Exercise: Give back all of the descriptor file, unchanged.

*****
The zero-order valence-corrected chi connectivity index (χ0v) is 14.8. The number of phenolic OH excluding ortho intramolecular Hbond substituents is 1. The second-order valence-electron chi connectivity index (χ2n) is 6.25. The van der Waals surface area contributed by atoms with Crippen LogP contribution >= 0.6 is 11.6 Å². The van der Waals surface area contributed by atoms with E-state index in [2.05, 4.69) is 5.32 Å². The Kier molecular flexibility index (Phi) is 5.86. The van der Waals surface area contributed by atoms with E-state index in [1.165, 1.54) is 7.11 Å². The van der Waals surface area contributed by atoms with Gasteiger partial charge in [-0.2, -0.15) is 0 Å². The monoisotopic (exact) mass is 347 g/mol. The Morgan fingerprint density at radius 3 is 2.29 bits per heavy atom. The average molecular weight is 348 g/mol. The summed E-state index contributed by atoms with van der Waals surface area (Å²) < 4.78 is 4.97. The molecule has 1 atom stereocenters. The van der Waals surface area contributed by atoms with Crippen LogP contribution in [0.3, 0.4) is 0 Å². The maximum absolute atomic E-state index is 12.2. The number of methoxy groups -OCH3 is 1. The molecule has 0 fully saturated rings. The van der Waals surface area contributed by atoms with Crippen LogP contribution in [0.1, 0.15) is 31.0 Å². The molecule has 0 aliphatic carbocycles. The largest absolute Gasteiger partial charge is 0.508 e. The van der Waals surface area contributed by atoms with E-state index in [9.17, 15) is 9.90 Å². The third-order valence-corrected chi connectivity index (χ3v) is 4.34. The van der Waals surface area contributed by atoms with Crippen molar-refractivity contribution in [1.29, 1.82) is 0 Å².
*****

The zero-order valence-corrected chi connectivity index (χ0v) is 14.8. The number of phenolic OH excluding ortho intramolecular Hbond substituents is 1. The second-order valence-electron chi connectivity index (χ2n) is 6.25. The van der Waals surface area contributed by atoms with Crippen LogP contribution >= 0.6 is 11.6 Å². The van der Waals surface area contributed by atoms with E-state index in [2.05, 4.69) is 5.32 Å². The Kier molecular flexibility index (Phi) is 5.86. The van der Waals surface area contributed by atoms with E-state index in [1.165, 1.54) is 7.11 Å². The van der Waals surface area contributed by atoms with Gasteiger partial charge in [-0.2, -0.15) is 0 Å². The monoisotopic (exact) mass is 347 g/mol. The Morgan fingerprint density at radius 3 is 2.29 bits per heavy atom. The average molecular weight is 348 g/mol. The summed E-state index contributed by atoms with van der Waals surface area (Å²) < 4.78 is 4.97. The molecule has 1 atom stereocenters. The van der Waals surface area contributed by atoms with Crippen LogP contribution in [0.3, 0.4) is 0 Å². The maximum absolute atomic E-state index is 12.2. The number of methoxy groups -OCH3 is 1. The molecule has 0 fully saturated rings. The van der Waals surface area contributed by atoms with Crippen LogP contribution in [0.1, 0.15) is 31.0 Å². The molecule has 0 aliphatic carbocycles. The largest absolute Gasteiger partial charge is 0.508 e. The van der Waals surface area contributed by atoms with E-state index in [9.17, 15) is 9.90 Å². The third-order valence-corrected chi connectivity index (χ3v) is 4.34. The van der Waals surface area contributed by atoms with Crippen molar-refractivity contribution in [1.29, 1.82) is 0 Å².